I gave a TEDxBradford talk to discuss another concept of openness, an alternative to the one which is intensifying in current rhetoric which focuses on barriers to access such as censorship and surveillance. Such as:
"...the Internet is at risk....threat comes from Iran, Syria, and other cyber-autocracies that use pretexts to deny their citizens their rights to express themselves, seek and receive information, and freely associate." (OECD representative K. Kornbluh, 2011)
“For nearly a decade, the United Nations quietly has been angling to become the epicenter of Internet governance, but now those efforts appear to be intensifying,” said Rep. Mary Bono Mack (R-Calif.) “It’s absolutely imperative for the United States to oppose this naked power grab led by Russia and China.” (from Politico)
The juxtaposition of America vs. its anti-democratic rivals frames policy formulation in black and white ideological terms leaving no room to explore, to ask why and how. Why will the U.S. benefit from influencing information monitoring or promoting the use of American software? How will controlling information shape the digital battlefield?
(1) The debate surrounding the use of ICT to empower democratization efforts and human rights work focuses on the idea of openness. As an extension of the concept of freedom of expression which is vital in democracy and protected in the UN charter (and something they would like to protect online), if individuals are free to convey and discuss events happening around them through online platforms then democracy will prevail. Therefore, when developing policies aimed at promoting democracy, access to mobile and online information sharing is a focus and participation in the information sharing architecture is the goal. Current policies encourage a definition of freedom that equates participation with open access and despotism with censorship and information barriers. While the political rhetoric stays focused on preventing the expansion of Iranian, Chinese, or Russian controlled cyberspace, the platform of access, the gatekeeper managing information, and the format of your participation can be barriers as well. ICT has evolved rapidly and emerged from primarily US and western EU cultures. However, the regions where it is applied for democratization efforts differ tremendously by language and culture. Are there consequences for users when technology is used far from its place of origin? How does the producing culture manage this distance? Is this a type of computer-based colonialism?
The potential for ICT to transform conflict is tremendous. Here are 2 images of that potential. When I spend time in these environments, what I hear from people is they are using these tools to tell stories. They want to share the events happening around them, to have a voice, to coalesce a group, to cement an identity.
My roof collapsed. I have lost my parents. My sister was wounded in the street. My father was killed behind the house. When these personal events are swept together with ICTs in conflict situations, the information conveyed takes on a political life. That information motivates actions in the form of allegiance building, humanitarian aid funding, conflict management policy.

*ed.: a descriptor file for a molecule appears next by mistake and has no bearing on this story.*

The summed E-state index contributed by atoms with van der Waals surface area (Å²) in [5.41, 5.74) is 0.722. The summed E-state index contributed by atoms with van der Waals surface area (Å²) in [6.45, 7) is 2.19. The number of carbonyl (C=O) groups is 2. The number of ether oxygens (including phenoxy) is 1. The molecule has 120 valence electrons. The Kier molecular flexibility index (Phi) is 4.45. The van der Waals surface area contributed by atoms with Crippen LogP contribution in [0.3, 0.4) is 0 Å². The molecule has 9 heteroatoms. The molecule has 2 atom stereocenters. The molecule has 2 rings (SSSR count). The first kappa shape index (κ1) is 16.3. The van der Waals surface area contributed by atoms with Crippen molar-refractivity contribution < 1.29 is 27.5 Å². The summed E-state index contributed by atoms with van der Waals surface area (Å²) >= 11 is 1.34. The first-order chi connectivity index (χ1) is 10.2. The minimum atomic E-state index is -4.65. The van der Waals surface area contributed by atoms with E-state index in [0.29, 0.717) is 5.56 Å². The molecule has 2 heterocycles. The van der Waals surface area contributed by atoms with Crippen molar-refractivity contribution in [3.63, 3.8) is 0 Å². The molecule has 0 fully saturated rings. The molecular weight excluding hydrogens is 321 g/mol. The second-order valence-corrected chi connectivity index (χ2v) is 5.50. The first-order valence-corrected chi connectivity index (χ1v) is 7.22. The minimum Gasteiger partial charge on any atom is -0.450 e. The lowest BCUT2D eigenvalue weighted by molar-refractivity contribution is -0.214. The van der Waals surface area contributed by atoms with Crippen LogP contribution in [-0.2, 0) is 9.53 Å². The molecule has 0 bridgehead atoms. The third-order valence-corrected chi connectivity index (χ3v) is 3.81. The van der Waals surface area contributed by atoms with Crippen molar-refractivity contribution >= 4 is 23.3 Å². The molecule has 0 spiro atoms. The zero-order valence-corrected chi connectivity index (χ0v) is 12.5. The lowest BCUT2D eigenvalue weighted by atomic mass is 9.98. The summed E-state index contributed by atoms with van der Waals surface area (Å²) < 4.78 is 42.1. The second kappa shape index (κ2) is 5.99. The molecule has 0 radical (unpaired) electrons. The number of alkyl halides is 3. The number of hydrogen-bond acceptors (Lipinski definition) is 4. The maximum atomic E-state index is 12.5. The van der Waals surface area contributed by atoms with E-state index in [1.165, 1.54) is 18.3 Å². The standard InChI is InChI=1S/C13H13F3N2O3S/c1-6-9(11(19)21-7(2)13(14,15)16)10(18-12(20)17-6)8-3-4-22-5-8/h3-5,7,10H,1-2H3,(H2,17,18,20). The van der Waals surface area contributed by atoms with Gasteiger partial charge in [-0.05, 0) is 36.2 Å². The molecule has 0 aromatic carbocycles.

Here you see a scene from Rabat, Morocco dotted with satellite dishes. No matter whether you live under corrugated tin without running water or in a penthouse, you have a satellite dish. This translates to the expansion of mobile internet coverage. Mobile web access tripled on the African continent last year—surpassing Asia (the continent that includes china) according to the ITU. Partly because of infrastructure barriers to internet and partly because of cost structures, mobile devices are the target for development.
The cool blue code sweeping over the human is an image chosen by the web designers for ICT4Peace, a Swiss organization which partners with most major aid orgs including the UN. Along with the social media we are familiar with such as Twitter and Facebook, NGOs use situation specific technology to do needs assessments, election monitoring, government transparency programs, report human rights abuses, and so on, tools which collect, aggregate, and manage this information built from stories. The problem is, these tools were designed in one culture, designed to gather and organize information from the perspective of one culture, and deployed in another.
One group sees users in terms of tasks and tends to design in terms of a 'universal user in conflict or crisis.' The other group on the ground wants to communicate, but they don't see where the data they generate ends up. Two different views of ICT users.
(3)ACCESS=PARTICPATION=FREEDOM, The essential equation
One barrier to access has been language. But innovation rose to the challenge. According to the National Media Museum’s Life Online, there are 270 languages participating across the web.
Here’s the Yoruba iphone keyboard. And on the left, an award winning web and mobile app for Bangla from write3.com used by citizen journalists. Even if you can’t read Bangla, you can see with the boxes and colors that it’s obviously an app. The image with the map is the result of a partnership with Ushahidi’s crowdmapping which brought together phones and the web when al Jazeera English gave phones to people on the ground in Somalia and asked them to reply with an SMS to the question ‘how has the conflicted affected you.’ The reply was translated by an open source webplatform by a crowd of volunteers in a process called crowdsourcing. The translated message was then categorized and plotted for readers of Al Jazeera English to interact with online. It seems that all the access barriers have been addressed. This is the antidote to autocracy.
(4) THE INVISIBIBLE VARIABLE
But there remains an invisible barrier. Each of these groups is trying to solve a problem and ignoring the variable of culture.